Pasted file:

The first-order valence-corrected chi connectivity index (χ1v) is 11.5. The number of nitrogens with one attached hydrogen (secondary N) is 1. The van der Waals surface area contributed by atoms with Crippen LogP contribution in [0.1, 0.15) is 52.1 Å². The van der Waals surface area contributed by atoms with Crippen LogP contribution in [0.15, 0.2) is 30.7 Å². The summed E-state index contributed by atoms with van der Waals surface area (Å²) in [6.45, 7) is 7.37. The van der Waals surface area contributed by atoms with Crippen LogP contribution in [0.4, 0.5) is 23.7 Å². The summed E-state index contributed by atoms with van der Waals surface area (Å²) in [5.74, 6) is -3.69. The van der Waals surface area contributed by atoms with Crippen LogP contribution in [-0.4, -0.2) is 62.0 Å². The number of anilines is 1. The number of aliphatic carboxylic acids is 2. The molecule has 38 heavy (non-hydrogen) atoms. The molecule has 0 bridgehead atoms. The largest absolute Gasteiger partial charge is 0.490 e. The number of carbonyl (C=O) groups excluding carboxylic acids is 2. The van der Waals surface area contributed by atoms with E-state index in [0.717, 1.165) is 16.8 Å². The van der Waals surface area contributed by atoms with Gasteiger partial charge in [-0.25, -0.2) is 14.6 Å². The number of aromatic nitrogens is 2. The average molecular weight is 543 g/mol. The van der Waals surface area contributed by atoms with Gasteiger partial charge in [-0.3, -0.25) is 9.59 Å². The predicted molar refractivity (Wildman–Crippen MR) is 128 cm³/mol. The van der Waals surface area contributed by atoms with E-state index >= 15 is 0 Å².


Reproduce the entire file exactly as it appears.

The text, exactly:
The first-order valence-corrected chi connectivity index (χ1v) is 11.5. The number of nitrogens with one attached hydrogen (secondary N) is 1. The van der Waals surface area contributed by atoms with Crippen LogP contribution in [0.1, 0.15) is 52.1 Å². The van der Waals surface area contributed by atoms with Crippen LogP contribution in [0.15, 0.2) is 30.7 Å². The summed E-state index contributed by atoms with van der Waals surface area (Å²) in [6.45, 7) is 7.37. The van der Waals surface area contributed by atoms with Crippen LogP contribution in [0.4, 0.5) is 23.7 Å². The summed E-state index contributed by atoms with van der Waals surface area (Å²) in [5.74, 6) is -3.69. The van der Waals surface area contributed by atoms with Crippen LogP contribution in [-0.4, -0.2) is 62.0 Å². The number of anilines is 1. The number of aliphatic carboxylic acids is 2. The molecule has 38 heavy (non-hydrogen) atoms. The molecule has 0 bridgehead atoms. The largest absolute Gasteiger partial charge is 0.490 e. The number of carbonyl (C=O) groups excluding carboxylic acids is 2. The van der Waals surface area contributed by atoms with E-state index in [0.717, 1.165) is 16.8 Å². The van der Waals surface area contributed by atoms with Gasteiger partial charge in [-0.25, -0.2) is 14.6 Å². The number of aromatic nitrogens is 2. The average molecular weight is 543 g/mol. The van der Waals surface area contributed by atoms with Gasteiger partial charge in [-0.3, -0.25) is 9.59 Å². The predicted molar refractivity (Wildman–Crippen MR) is 128 cm³/mol. The van der Waals surface area contributed by atoms with E-state index >= 15 is 0 Å².